Green Man Festival, a festival right in the heart of the Brecon Beacons on Glanusk Estate, lit up a quiet valley for the fourteenth year running. Green Man was, well, muddy this year. There’s only so much torrential rain and Brecon Beacons winds a tent can take before you wake up in one at 3AM wondering where all this water came from (I’m not speaking from experience, honest). Even though people may have had to endure a Japanese-style water torture whilst they slept at Green Man this year, the rain, mud and damp didn’t negatively impact the experience; it seemed as though the muddier it got, the more communal the festival became.
The festival prides itself on being available for everyone – “Green Man is for all” was mentioned on a few occasions – and this was reflected in the variety and sense of community the festival propagated. The Cinedrome, a tent which acted as a quasi-outdoor cinema, provided a visual break from all the music by offering a wide variety of films (‘Purple Rain’, ‘Labyrinth’ and ‘The Man Who Fell From Space’ were on the billings as tributes to Prince and Bowie – a nice touch). The variation in stages, too, was welcoming; there was something there to satisfy every musical palette. The ‘Far Out’ stage was for smaller, but more rockier or experimental acts whereas the ‘Mountain Stage’ was reserved for the headliners and bigger acts with the hulking influence of Pen y Fan in the background. The ‘After Dark’ stage was for electronic music and was there for people who wanted a more dance-orientated festival, whereas the ‘Walled Garden’ accommodated the slower bands.
Entertainment for kids this year was inventive. An entire area of the festival was reserved for kid’s activities entitled ‘Einstein’s Garden’. Einstein’s Garden proved to be a fun, educational place for kids (packed to the brim with those over-enthusiastic teacher types, y’know?), but was also fun for adults, too. Essentially, there was so much Green Man had to offer that it’s difficult to cover it all in enough depth, so this article will deal with highlights from each day of the festival.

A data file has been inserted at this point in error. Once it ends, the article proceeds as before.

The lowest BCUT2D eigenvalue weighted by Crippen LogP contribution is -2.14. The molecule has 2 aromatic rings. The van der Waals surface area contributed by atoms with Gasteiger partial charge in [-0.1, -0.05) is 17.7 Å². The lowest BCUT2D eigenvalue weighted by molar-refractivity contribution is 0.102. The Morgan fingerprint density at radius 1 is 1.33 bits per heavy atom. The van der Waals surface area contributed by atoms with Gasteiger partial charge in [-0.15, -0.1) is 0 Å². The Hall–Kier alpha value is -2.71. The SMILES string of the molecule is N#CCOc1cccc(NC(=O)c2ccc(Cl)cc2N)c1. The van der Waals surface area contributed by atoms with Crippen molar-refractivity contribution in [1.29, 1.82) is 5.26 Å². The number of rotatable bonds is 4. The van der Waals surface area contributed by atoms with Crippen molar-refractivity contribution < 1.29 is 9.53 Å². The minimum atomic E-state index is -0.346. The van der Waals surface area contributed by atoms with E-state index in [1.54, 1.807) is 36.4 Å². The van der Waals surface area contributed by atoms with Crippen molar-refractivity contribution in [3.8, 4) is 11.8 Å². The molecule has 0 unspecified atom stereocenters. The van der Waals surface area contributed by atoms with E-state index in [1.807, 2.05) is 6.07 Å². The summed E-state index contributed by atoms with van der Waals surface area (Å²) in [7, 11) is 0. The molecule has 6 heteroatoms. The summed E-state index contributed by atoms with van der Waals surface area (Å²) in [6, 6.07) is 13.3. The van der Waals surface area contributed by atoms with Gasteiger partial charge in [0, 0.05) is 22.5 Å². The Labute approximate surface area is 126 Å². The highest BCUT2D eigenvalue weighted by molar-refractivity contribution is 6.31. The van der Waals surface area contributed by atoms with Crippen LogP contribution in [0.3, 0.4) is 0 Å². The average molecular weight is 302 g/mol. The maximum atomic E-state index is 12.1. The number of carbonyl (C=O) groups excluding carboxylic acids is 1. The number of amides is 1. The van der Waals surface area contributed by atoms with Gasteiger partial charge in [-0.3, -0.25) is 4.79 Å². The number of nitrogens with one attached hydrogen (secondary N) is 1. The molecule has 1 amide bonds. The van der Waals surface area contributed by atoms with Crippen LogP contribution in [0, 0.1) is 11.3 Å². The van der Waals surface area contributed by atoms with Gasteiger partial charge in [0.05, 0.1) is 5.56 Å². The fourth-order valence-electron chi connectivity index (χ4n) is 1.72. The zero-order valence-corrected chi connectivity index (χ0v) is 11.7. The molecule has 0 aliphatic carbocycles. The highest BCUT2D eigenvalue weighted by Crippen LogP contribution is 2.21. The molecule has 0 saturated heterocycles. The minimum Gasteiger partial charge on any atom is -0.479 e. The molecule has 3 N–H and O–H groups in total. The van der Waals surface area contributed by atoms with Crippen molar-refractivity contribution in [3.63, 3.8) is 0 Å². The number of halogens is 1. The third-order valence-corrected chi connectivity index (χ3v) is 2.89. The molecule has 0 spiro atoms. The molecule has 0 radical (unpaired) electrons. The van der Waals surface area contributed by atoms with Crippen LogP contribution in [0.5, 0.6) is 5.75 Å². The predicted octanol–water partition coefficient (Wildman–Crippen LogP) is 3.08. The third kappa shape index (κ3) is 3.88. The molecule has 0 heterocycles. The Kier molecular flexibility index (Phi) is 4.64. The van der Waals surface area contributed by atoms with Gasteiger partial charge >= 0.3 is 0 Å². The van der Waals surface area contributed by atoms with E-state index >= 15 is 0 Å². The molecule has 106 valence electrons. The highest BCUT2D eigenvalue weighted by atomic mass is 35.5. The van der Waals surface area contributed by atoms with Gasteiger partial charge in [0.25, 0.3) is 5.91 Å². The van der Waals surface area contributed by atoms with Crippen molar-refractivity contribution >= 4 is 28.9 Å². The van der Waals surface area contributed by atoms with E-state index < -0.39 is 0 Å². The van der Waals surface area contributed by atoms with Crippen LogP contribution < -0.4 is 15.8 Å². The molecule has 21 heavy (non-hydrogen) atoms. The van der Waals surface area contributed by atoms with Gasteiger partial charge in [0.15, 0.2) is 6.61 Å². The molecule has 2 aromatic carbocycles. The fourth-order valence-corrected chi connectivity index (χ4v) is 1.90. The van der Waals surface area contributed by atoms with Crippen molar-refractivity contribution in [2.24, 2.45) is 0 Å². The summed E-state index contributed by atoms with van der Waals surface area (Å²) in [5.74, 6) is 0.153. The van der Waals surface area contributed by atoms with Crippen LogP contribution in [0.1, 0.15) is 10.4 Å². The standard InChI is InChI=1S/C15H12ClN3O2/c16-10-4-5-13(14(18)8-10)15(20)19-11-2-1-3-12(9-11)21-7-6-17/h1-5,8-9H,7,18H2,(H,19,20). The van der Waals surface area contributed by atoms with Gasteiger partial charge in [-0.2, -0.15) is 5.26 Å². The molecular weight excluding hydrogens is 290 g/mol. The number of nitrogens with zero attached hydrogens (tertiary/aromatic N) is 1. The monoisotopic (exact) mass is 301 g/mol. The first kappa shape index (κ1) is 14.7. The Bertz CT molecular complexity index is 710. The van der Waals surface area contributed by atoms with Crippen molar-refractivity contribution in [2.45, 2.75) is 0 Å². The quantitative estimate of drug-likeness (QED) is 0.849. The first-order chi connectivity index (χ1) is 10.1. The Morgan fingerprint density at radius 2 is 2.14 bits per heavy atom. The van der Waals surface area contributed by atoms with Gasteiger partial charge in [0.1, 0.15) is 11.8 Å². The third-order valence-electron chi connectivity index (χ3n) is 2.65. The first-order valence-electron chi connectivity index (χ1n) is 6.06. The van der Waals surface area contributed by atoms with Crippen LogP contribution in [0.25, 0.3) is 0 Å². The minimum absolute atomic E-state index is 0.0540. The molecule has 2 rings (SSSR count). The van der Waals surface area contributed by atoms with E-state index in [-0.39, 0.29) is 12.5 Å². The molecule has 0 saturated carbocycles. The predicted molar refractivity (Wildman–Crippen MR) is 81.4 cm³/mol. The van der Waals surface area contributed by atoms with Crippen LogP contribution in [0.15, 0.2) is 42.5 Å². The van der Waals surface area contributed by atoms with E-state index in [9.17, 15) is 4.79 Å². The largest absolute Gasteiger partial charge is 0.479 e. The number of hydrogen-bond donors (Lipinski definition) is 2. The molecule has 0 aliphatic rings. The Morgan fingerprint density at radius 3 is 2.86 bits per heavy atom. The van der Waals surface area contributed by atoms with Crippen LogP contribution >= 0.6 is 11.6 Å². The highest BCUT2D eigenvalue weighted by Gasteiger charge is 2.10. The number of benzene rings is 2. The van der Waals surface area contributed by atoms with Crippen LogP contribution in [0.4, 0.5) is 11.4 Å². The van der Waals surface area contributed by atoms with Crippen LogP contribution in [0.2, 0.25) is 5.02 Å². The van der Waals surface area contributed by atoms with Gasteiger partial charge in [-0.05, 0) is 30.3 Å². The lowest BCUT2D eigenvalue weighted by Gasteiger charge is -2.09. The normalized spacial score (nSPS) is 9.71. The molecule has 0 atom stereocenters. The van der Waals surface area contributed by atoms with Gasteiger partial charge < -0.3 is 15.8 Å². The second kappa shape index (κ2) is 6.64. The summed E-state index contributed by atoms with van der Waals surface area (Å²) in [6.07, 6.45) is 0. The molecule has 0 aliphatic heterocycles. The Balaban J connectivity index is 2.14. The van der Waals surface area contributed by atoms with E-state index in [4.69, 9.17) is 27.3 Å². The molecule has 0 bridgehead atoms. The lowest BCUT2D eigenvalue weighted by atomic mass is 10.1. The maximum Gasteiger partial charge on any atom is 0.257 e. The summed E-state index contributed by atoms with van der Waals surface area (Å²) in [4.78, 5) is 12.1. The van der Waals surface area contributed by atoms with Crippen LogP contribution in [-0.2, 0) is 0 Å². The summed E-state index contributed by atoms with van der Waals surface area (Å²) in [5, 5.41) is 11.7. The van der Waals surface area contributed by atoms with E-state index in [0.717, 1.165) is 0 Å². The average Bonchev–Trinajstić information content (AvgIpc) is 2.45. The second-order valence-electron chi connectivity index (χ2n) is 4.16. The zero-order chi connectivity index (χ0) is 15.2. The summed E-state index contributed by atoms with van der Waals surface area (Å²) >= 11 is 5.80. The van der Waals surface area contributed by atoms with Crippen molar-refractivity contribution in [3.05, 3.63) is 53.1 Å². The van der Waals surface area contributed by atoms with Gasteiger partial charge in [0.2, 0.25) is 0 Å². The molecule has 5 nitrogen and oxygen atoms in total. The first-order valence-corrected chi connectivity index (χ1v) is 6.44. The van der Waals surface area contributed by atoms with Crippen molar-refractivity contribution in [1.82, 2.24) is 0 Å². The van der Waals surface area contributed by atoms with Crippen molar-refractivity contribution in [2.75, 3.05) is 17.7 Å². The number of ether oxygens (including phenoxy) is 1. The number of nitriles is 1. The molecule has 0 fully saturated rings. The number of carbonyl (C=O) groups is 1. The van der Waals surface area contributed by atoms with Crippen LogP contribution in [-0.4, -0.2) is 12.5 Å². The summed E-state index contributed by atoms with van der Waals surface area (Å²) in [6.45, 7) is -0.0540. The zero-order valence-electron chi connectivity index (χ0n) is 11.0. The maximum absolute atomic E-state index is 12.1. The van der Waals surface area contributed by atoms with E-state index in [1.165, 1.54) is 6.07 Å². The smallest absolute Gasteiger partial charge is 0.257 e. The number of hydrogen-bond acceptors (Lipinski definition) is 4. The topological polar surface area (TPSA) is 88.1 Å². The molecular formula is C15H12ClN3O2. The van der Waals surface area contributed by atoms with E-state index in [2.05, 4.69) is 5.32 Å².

The first thing you notice about Green Man is perhaps the greatest highlight of all: the surroundings. The fervent, almost never-ending, green that surrounds the festival never stops being breath-taking, it is the show that never stops at the festival. Of course, being cuddled (‘cwtched’, rather) by the Brecon Beacons isn’t the only positive of the festival. The other positive is the sense of community the area facilitates through its use of space for camping. You’re always close to something happening, without it feeling too overcrowded. It may seem like a small concern, but it is incredibly important how a festival utilises its space, and Green Man does it to great effect. The facilities, too, are top notch. The first day was rather slow due to the amount of people travelling to the festival, setting-up etc., but there was enough time to get an overall vibe for the place. Green Man, it seemed, was a place with a lot going on, but it was all brimming under the surface on the first day.
However, there was still plenty to enjoy with Cigarettes After Sex being one of the musical highlights from the day. The band oozed style whilst singing their lovesick songs, even the bands lyrics seemed monochrome, matching the set design they put forward. This was in the Far Out tent, and this is where you really got a feel for the potential of this stage. The sound was great, and there was plenty of room for people to stand, sit, dance, have an epiphany moment, etc.
The Cinedrome presented a special screening of ‘Metropolis’ with a live score by Dmytro Morykit which was special experience; it was a taster for the uniqueness Green Man had to offer. Thursday finished with Wild Beasts at the Far Out stage. The performance was verbose, loud and passionate. In addition, their use of stage lighting was excellent with their album artwork illuminated in the background. After a two-song encore, the crowd were left satisfied – it was a performance the maximised the hype of the crowd, yet still left them with enough energy to take in the rest of the festival.
A culinary highlight from Friday was Happy Maki which specialised in vegan sushi. The vegan sushi was the best meal at the festival, but this doesn’t necessarily mean the rest of the food at Green Man was bad. Pricing was as you would expect for a festival – i.e. expensive – but this was matched by the quality of the food. Vegan, gluten-free and meat options were available; the variety of food mirrored the variety in the festival. The server at Happy Maki, whilst serving another customer, simply stated that “[Thursday] was one of the craziest opening days of a festival I’ve ever experience,the crowd was so loud!” – this sense of crowd participation was a theme that extended from Thursday until the end of the festival.